Understanding the Indiana Probate Court Process

probate court processWhen a person passes away, their estate goes through the probate court process. This process can be complex and often takes months to complete. If there is no will or someone challenges probate, the process can take more than a year. If you are concerned about the future of your assets and property or have questions about a loved one’s estate, contact a probate attorney at Barnes Cadwell Law right away. They can help you understand your legal options. Call us at (317) 804-5058.

What Is Probate Property?

Probate property includes all assets that a deceased person owned at the time of their death. That includes money, real estate, houses, vehicles, jewelry, art, bank accounts, and other personal items. These items must go through the probate court process to transfer ownership when a person dies.
The only property that is excluded is that which is immediately transferred to someone else upon death, such as:

  • life insurance proceeds,
  • money in certain types of trusts,
  • retirement accounts with beneficiaries,
  • transfer-on-death deeds, and
  • payable-on-death bank accounts.

If property is considered “non-probate,” then it does not have to go through the probate court process. This reduces the amount of time it takes to transfer ownership of assets after the death of an individual.

What Is a Personal Representative of the Estate?

To begin the probate court process when a person dies, the person who has possession of the will may file a petition for probate with the county probate court where the person lived or owned real estate. The person who possesses the will is often named the executor of the estate, or a different individual may be named in the will. If anyone objects to the naming of the executor or personal representative of the estate, then the probate court process will determine the wishes of the deceased person. If the wishes of the deceased person are not clear, the court may name a personal representative.
The personal representative is responsible for the following:

  • handling the decedent’s assets,
  • distributing property,
  • paying of debts,
  • and filing and paying taxes out of the estate.

This part of the probate court process can be complex. A personal representative may seek legal guidance to help with this process. Barnes Cadwell Law has the experience necessary to help you effectively represent the estate of your loved one.

The Probate Court Validates the Will

One of the first steps of the probate court process is to validate the will. The court will work to determine if the will presented is real and created by the deceased person. In most cases, wills are self-proving, which means the person signed, notarized, or otherwise validated them prior to death. However, if someone challenges the will, the court will seek to validate it by searching for witnesses, legal representatives, and others who may have knowledge of the will or the deceased person’s wishes.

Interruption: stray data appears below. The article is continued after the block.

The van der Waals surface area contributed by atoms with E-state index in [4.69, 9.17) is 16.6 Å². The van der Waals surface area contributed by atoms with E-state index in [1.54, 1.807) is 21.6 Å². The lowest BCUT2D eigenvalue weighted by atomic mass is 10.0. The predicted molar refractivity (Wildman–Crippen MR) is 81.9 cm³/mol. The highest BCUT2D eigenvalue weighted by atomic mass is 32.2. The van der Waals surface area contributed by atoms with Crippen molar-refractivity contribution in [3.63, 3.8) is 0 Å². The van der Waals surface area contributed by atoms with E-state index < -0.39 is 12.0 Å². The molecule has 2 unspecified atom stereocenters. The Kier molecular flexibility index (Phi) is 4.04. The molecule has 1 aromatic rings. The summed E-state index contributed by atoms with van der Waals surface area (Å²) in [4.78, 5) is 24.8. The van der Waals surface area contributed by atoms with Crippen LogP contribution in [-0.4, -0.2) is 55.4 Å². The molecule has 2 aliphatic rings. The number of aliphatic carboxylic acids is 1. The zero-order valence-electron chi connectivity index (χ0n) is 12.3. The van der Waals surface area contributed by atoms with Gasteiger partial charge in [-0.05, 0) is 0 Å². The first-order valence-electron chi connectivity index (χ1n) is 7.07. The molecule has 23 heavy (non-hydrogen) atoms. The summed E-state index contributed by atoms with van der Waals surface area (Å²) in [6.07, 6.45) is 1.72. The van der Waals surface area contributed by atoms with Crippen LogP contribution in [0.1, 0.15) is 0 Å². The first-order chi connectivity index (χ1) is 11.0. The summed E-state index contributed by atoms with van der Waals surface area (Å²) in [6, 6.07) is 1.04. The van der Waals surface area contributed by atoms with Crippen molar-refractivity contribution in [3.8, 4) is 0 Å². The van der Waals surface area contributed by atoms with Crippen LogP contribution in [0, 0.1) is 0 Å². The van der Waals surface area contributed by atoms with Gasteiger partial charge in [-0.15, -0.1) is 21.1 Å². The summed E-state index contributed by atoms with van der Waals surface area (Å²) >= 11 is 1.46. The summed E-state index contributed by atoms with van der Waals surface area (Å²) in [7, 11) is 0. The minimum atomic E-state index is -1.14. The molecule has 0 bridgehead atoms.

Supervised vs. Unsupervised Administration of the Estate

The personal representative must administer the estate of the deceased person. The probate court process may involve either supervised or unsupervised administration. In most cases, the court allows the personal representative to handle matters without interaction from the court in an unsupervised administration. However, if there are any challenges to the will, the court may order supervised administration, which involves periodic reporting and legal interaction.
The probate court process of supervised and unsupervised administration of an estate can be difficult. It’s best to seek legal assistance to carry out these duties. Barnes Cadwell Law can make sure that you address all aspects of the will. We can also take care of all responsibilities as a personal representative.

Challenging the Probate Court Process

There are many steps of the probate court process that you can challenge. If you have concerns about a will, a named personal representative, or the way in which your loved one’s estate is being administered, we can help. You should immediately challenge the situation with the probate court to make sure that your loved one’s wishes are being carried out according to their plans.

Contact Us About the Probate Court Process Today

If you have questions about what happens to property and other assets when someone dies, contact Barnes Cadwell Law for a free consultation today. We will walk you through the probate court process and help you understand the situation. Call us at  (317) 804-5058.

2018-05-24T23:15:58+00:00